The best time to travel to Sumatra and Java is between May and September. The rainy season on Sumatra and Java begins from November and lasts until March. The rains tend to come around the late afternoon, so you’ll still have pretty mornings in most cases.
The ‘shoulder’ months of April and October are decent times to visit as well, but keep in mind that monsoons in these regions can be very heavy and make roads inaccessible. Temperature average around 22C-29C year round.
Best time to travel to Sulawesi
Sulawesi has two opposite climates – which isn’t much of a surprise when you take into consideration its funky shape and the fact that it’s on a geographical borderline. The South-West part of Sulawesi has a monsoon season that begins in October and typically lasts until March.
The North of Sulawesi, around Manado, sees most of its rain fall in June and July and has a dry season from August to October.Temperature also vary significantly on this island – it can be extremely hot along the coast with temperature around 34C but the hills are rather cool with a maximum temperature around 24C.
What’s your budget?
If your schedule is more flexible than your budget, you’re in luck. Many parts of Indonesia get an influx of tourists around the high season months of summer. If you’re not on the typical working person’s holiday schedule, you can visit Indonesia on the “shoulder” months and get beautiful weather as well as avoid the hyped-up prices of high season.
Remember that the Bali and Kalimantan areas are pretty great to visit at any time – even during the low season winter months, when you can avoid throngs of tourists and get low season prices. For other parts of Indonesia, it’s great to take advantage of “shoulder season” – those transitional periods between wet and dry season.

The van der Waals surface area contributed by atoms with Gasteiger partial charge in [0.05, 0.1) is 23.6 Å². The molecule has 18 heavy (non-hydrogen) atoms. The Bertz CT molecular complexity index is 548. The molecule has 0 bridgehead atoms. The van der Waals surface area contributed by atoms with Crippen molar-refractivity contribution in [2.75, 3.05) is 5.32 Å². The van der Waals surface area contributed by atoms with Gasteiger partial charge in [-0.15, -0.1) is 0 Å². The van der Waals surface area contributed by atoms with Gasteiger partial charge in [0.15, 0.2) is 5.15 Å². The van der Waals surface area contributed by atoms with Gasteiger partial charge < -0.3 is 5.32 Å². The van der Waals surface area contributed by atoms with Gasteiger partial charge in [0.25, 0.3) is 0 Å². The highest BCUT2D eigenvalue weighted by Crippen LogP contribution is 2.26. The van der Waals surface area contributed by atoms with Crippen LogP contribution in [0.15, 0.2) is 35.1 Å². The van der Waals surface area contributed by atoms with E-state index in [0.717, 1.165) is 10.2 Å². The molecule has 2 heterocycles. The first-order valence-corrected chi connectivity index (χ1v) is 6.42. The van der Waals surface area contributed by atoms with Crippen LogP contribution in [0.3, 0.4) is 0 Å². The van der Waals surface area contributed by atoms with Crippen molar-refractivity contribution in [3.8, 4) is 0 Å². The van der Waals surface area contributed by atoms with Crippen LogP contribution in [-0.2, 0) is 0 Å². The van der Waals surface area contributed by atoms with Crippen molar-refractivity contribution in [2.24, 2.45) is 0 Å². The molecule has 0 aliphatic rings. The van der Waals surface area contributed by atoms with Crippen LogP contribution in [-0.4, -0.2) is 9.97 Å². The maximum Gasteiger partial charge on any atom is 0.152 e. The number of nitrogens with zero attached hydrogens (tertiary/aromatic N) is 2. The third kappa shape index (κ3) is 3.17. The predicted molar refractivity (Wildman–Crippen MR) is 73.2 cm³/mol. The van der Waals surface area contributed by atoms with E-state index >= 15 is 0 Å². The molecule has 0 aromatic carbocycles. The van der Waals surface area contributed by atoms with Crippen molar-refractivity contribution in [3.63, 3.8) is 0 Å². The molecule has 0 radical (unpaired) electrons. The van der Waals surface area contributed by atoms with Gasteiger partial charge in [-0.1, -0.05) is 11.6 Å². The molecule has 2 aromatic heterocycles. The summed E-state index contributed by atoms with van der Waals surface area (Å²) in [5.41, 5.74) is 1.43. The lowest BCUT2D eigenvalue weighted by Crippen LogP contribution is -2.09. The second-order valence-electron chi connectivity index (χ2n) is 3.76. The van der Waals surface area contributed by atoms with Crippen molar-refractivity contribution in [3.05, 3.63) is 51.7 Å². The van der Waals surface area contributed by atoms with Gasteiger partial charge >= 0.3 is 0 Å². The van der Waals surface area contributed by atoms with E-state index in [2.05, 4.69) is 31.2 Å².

The “shoulder season” is typically between March to May and from October to November. The weather tends to be nice during these months and there is a significantly less number of tourists. For some attractions, such as trekking on Mount Rinjani, the shoulder season is the best time to visit.
Other considerations when deciding when to visit Indonesia
Indonesia is the largest Muslim country in the world and as such, Ramadan is a big deal. The main Indonesian holiday period falls at the end of Ramadan and you can expect most resorts to be full of domestic tourists and a consequent price rise during this time.
It is also a good idea to avoid visiting Indonesia during Eid al-fitr, or Idul Fitri. It is a major Indonesian holiday and especially during the final days of Eid al-fitr, public transportation can become chaotic and many businesses might be closed.
The two events above are periods in which travel is congested and difficult yet they can be memorable times to visit Indonesia and experience a part of the culture that is not typically visible to the usual tourist circuit. If cultural events are your thing, Indonesia has a lot more to offer you!
Click here for a list of Indonesia’s best festivals!
Last but not least, travel insurance is a must wherever you roam. We highly recommend World Nomads. They cover travelers from over 150 countries around the world, offer great rates, and cover a range of travel-related costs from the more commonplace – lost baggage and cancellation costs – to the more severe – emergency medical and evacuation assistance as well as coverage for a wide range of adventure sports and activities. Click here for rates!